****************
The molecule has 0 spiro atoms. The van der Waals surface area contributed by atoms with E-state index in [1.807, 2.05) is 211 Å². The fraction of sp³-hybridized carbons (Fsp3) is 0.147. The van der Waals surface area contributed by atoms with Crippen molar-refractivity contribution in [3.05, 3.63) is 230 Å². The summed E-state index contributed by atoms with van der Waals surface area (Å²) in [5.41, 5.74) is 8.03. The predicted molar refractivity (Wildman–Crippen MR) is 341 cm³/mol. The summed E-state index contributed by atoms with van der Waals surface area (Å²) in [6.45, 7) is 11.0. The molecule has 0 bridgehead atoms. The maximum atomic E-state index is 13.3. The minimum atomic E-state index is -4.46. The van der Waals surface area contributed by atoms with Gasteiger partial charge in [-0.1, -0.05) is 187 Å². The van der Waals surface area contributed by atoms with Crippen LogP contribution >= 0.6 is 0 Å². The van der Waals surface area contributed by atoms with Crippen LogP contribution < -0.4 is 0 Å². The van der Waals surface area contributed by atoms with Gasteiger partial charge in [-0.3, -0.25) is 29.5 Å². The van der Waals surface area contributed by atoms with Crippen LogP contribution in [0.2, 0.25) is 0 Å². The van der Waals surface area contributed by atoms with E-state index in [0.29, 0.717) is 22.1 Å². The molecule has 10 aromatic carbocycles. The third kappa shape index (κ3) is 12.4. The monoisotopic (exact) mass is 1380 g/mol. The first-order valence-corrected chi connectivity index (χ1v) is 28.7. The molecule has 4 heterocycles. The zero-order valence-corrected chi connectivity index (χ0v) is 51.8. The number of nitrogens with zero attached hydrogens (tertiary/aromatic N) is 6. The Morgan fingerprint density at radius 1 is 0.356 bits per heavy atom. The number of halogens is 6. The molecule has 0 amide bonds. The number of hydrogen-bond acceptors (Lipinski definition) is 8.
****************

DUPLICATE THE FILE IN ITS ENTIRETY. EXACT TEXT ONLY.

The molecule has 0 spiro atoms. The van der Waals surface area contributed by atoms with E-state index in [1.807, 2.05) is 211 Å². The fraction of sp³-hybridized carbons (Fsp3) is 0.147. The van der Waals surface area contributed by atoms with Crippen molar-refractivity contribution in [3.05, 3.63) is 230 Å². The summed E-state index contributed by atoms with van der Waals surface area (Å²) in [5.41, 5.74) is 8.03. The predicted molar refractivity (Wildman–Crippen MR) is 341 cm³/mol. The summed E-state index contributed by atoms with van der Waals surface area (Å²) in [6.45, 7) is 11.0. The molecule has 0 bridgehead atoms. The maximum atomic E-state index is 13.3. The minimum atomic E-state index is -4.46. The van der Waals surface area contributed by atoms with Gasteiger partial charge in [-0.1, -0.05) is 187 Å². The van der Waals surface area contributed by atoms with Crippen LogP contribution >= 0.6 is 0 Å². The van der Waals surface area contributed by atoms with Crippen LogP contribution < -0.4 is 0 Å². The van der Waals surface area contributed by atoms with Gasteiger partial charge in [-0.3, -0.25) is 29.5 Å². The van der Waals surface area contributed by atoms with Crippen LogP contribution in [0.2, 0.25) is 0 Å². The van der Waals surface area contributed by atoms with E-state index in [0.29, 0.717) is 22.1 Å². The molecule has 10 aromatic carbocycles. The third kappa shape index (κ3) is 12.4. The monoisotopic (exact) mass is 1380 g/mol. The first-order valence-corrected chi connectivity index (χ1v) is 28.7. The molecule has 4 heterocycles. The zero-order valence-corrected chi connectivity index (χ0v) is 51.8. The number of nitrogens with zero attached hydrogens (tertiary/aromatic N) is 6. The Morgan fingerprint density at radius 1 is 0.356 bits per heavy atom. The number of halogens is 6. The molecule has 0 amide bonds. The number of hydrogen-bond acceptors (Lipinski definition) is 8.